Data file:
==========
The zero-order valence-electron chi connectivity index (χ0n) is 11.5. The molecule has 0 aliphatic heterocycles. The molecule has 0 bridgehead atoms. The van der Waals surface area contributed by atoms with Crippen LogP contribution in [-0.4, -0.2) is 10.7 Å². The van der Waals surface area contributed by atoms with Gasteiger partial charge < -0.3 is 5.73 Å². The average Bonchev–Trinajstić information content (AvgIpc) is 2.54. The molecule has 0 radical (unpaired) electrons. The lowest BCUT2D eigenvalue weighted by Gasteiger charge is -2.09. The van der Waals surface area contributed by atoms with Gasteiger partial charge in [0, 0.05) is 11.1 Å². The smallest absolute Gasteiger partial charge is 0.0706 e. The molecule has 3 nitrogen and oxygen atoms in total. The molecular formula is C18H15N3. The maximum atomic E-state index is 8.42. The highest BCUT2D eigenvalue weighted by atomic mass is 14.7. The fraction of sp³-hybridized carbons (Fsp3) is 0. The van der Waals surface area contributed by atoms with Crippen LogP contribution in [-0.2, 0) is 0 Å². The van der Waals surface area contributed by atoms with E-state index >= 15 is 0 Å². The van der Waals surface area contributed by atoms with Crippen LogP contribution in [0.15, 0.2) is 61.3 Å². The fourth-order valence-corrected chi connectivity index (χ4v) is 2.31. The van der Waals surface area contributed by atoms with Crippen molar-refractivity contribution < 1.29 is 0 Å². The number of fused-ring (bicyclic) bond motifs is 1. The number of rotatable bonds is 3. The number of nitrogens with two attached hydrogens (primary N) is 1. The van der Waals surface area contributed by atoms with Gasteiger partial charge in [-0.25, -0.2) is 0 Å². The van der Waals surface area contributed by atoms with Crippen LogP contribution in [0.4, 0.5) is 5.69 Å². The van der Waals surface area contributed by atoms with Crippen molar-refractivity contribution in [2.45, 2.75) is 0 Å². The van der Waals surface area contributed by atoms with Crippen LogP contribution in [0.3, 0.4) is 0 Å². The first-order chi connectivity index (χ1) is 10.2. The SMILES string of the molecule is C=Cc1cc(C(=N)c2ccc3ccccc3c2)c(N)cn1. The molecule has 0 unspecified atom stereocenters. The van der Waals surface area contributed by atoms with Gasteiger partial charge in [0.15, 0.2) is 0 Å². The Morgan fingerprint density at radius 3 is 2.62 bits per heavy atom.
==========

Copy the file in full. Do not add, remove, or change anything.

The zero-order valence-electron chi connectivity index (χ0n) is 11.5. The molecule has 0 aliphatic heterocycles. The molecule has 0 bridgehead atoms. The van der Waals surface area contributed by atoms with Crippen LogP contribution in [-0.4, -0.2) is 10.7 Å². The van der Waals surface area contributed by atoms with Gasteiger partial charge < -0.3 is 5.73 Å². The average Bonchev–Trinajstić information content (AvgIpc) is 2.54. The molecule has 0 radical (unpaired) electrons. The lowest BCUT2D eigenvalue weighted by Gasteiger charge is -2.09. The van der Waals surface area contributed by atoms with Gasteiger partial charge in [0, 0.05) is 11.1 Å². The smallest absolute Gasteiger partial charge is 0.0706 e. The molecule has 3 nitrogen and oxygen atoms in total. The molecular formula is C18H15N3. The maximum atomic E-state index is 8.42. The highest BCUT2D eigenvalue weighted by atomic mass is 14.7. The fraction of sp³-hybridized carbons (Fsp3) is 0. The van der Waals surface area contributed by atoms with Crippen LogP contribution in [-0.2, 0) is 0 Å². The van der Waals surface area contributed by atoms with E-state index >= 15 is 0 Å². The van der Waals surface area contributed by atoms with Crippen LogP contribution in [0.15, 0.2) is 61.3 Å². The fourth-order valence-corrected chi connectivity index (χ4v) is 2.31. The van der Waals surface area contributed by atoms with Crippen molar-refractivity contribution < 1.29 is 0 Å². The number of fused-ring (bicyclic) bond motifs is 1. The number of rotatable bonds is 3. The number of nitrogens with two attached hydrogens (primary N) is 1. The van der Waals surface area contributed by atoms with Gasteiger partial charge in [-0.25, -0.2) is 0 Å². The van der Waals surface area contributed by atoms with Crippen LogP contribution in [0.4, 0.5) is 5.69 Å². The van der Waals surface area contributed by atoms with Crippen molar-refractivity contribution in [2.45, 2.75) is 0 Å². The van der Waals surface area contributed by atoms with Crippen LogP contribution in [0.3, 0.4) is 0 Å². The first-order chi connectivity index (χ1) is 10.2. The SMILES string of the molecule is C=Cc1cc(C(=N)c2ccc3ccccc3c2)c(N)cn1. The molecule has 0 unspecified atom stereocenters. The van der Waals surface area contributed by atoms with Gasteiger partial charge in [0.15, 0.2) is 0 Å². The Morgan fingerprint density at radius 3 is 2.62 bits per heavy atom.